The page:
Expect the unexpected in markets

When the unexpected hits, price variation can exceed the expected very quickly

Most of the time markets move in what can be considered a sideways trend.

Last article, I talked about managing risk and uncertainty in the markets. As you might recall, there is an important difference between the two.

Risk estimates everything we think might happen. Risk is our guess about what the future holds. More precisely, it is the range of things that might happen and how probable each event is.

Uncertainty is all the things we never imagined that could happen. That’s the key difference between risk (what can be estimated) and uncertainty (the things we never anticipate).

Under uncertainty, the range of potential price action becomes much larger than expected. These big moves up or down can happen over days, weeks, months, years or even decades. We’ve certainly seen some of those lately.

A few examples of extreme price moves quickly come to mind and we’ll see that there is a common thread that runs between them. Consider that for over 30 years, gold had been pegged at $35 to the U.S. dollar. Then when the inflationary 1970s took over, gold marched steadily higher for 10 years to over US$600/ounce by 1980. Gold was viewed as the ultimate inflation hedge until that trend came to an end as it dropped to under US$300/ounce by 2000.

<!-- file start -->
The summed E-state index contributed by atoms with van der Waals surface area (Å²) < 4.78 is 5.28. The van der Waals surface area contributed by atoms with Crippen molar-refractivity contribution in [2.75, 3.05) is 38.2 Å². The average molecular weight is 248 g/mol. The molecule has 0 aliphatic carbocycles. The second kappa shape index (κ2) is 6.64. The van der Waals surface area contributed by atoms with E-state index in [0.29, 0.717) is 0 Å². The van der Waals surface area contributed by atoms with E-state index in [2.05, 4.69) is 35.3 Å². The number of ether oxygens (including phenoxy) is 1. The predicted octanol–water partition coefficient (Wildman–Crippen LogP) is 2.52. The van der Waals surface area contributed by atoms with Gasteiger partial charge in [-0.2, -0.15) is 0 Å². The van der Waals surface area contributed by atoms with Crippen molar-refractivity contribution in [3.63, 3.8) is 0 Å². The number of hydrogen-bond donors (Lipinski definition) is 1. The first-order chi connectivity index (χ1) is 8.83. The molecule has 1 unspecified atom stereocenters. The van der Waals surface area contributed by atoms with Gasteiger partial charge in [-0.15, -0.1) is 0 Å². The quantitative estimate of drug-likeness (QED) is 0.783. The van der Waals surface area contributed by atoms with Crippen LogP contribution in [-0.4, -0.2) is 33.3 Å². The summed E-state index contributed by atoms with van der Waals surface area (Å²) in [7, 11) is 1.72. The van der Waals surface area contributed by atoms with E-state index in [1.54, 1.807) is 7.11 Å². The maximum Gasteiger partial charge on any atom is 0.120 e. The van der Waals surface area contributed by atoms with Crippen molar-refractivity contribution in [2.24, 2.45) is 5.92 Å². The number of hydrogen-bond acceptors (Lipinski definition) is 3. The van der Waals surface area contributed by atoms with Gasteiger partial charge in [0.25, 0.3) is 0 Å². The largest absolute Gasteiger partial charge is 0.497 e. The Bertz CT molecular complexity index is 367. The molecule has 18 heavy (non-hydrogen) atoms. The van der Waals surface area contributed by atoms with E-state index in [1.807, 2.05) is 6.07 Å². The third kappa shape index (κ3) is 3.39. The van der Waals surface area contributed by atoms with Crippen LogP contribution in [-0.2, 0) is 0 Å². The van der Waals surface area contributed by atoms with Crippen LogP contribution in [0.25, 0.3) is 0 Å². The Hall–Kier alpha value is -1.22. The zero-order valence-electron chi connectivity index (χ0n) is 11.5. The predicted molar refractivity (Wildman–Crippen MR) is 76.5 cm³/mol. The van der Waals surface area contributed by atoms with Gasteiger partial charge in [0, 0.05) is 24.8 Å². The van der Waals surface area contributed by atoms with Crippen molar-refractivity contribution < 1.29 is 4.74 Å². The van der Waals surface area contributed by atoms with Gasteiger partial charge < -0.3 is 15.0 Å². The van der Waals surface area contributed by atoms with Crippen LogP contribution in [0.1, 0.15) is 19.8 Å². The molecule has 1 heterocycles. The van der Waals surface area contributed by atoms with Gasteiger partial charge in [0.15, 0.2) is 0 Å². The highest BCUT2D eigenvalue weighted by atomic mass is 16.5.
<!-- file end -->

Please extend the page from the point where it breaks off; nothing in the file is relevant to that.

Up next, then, we have the case of interest rates. Interest rates over the past 40 years are a great example of the persistence of a long-term trend. Back in the 1980s, the U.S. Federal Reserve pushed short-term central bank Fed Funds rate to 20 per cent (which helped to pop the aforementioned gold and inflation bubble). At the same time, 10-year U.S. Treasury bond yields were at 15 per cent. Since then, they have come all the way down to 0.5 per cent, albeit with some intermittent jumps higher along the way.

Low rates seem to be here to stay especially in this current environment. In fact, long-term history has shown that low rates (well, maybe not this low) are actually the norm, rather than the exception.